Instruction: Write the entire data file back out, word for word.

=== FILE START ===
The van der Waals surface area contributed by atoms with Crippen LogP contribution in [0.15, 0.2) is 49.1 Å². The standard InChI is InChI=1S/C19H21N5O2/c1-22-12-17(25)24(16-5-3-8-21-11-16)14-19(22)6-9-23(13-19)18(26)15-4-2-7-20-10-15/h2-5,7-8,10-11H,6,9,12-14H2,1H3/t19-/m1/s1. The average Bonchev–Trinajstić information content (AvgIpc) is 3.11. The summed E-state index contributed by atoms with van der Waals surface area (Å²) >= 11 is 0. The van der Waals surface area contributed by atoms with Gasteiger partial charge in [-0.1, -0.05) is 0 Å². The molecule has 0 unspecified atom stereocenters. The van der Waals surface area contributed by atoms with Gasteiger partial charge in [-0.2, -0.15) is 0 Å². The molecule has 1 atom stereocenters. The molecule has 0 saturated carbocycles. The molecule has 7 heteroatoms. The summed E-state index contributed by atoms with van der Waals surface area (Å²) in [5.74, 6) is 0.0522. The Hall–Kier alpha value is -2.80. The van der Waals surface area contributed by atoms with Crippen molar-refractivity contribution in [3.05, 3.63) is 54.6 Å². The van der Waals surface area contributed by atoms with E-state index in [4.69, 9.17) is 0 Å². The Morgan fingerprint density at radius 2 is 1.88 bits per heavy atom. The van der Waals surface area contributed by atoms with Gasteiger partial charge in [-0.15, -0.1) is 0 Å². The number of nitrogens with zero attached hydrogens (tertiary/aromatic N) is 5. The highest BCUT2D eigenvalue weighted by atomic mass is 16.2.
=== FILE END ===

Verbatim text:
The van der Waals surface area contributed by atoms with Crippen LogP contribution in [0.15, 0.2) is 49.1 Å². The standard InChI is InChI=1S/C19H21N5O2/c1-22-12-17(25)24(16-5-3-8-21-11-16)14-19(22)6-9-23(13-19)18(26)15-4-2-7-20-10-15/h2-5,7-8,10-11H,6,9,12-14H2,1H3/t19-/m1/s1. The average Bonchev–Trinajstić information content (AvgIpc) is 3.11. The summed E-state index contributed by atoms with van der Waals surface area (Å²) >= 11 is 0. The van der Waals surface area contributed by atoms with Gasteiger partial charge in [-0.1, -0.05) is 0 Å². The molecule has 0 unspecified atom stereocenters. The van der Waals surface area contributed by atoms with Gasteiger partial charge in [-0.2, -0.15) is 0 Å². The molecule has 1 atom stereocenters. The molecule has 0 saturated carbocycles. The molecule has 7 heteroatoms. The summed E-state index contributed by atoms with van der Waals surface area (Å²) in [5.74, 6) is 0.0522. The Hall–Kier alpha value is -2.80. The van der Waals surface area contributed by atoms with Crippen molar-refractivity contribution in [3.05, 3.63) is 54.6 Å². The van der Waals surface area contributed by atoms with E-state index in [4.69, 9.17) is 0 Å². The Morgan fingerprint density at radius 2 is 1.88 bits per heavy atom. The van der Waals surface area contributed by atoms with Gasteiger partial charge in [-0.15, -0.1) is 0 Å². The number of nitrogens with zero attached hydrogens (tertiary/aromatic N) is 5. The highest BCUT2D eigenvalue weighted by atomic mass is 16.2.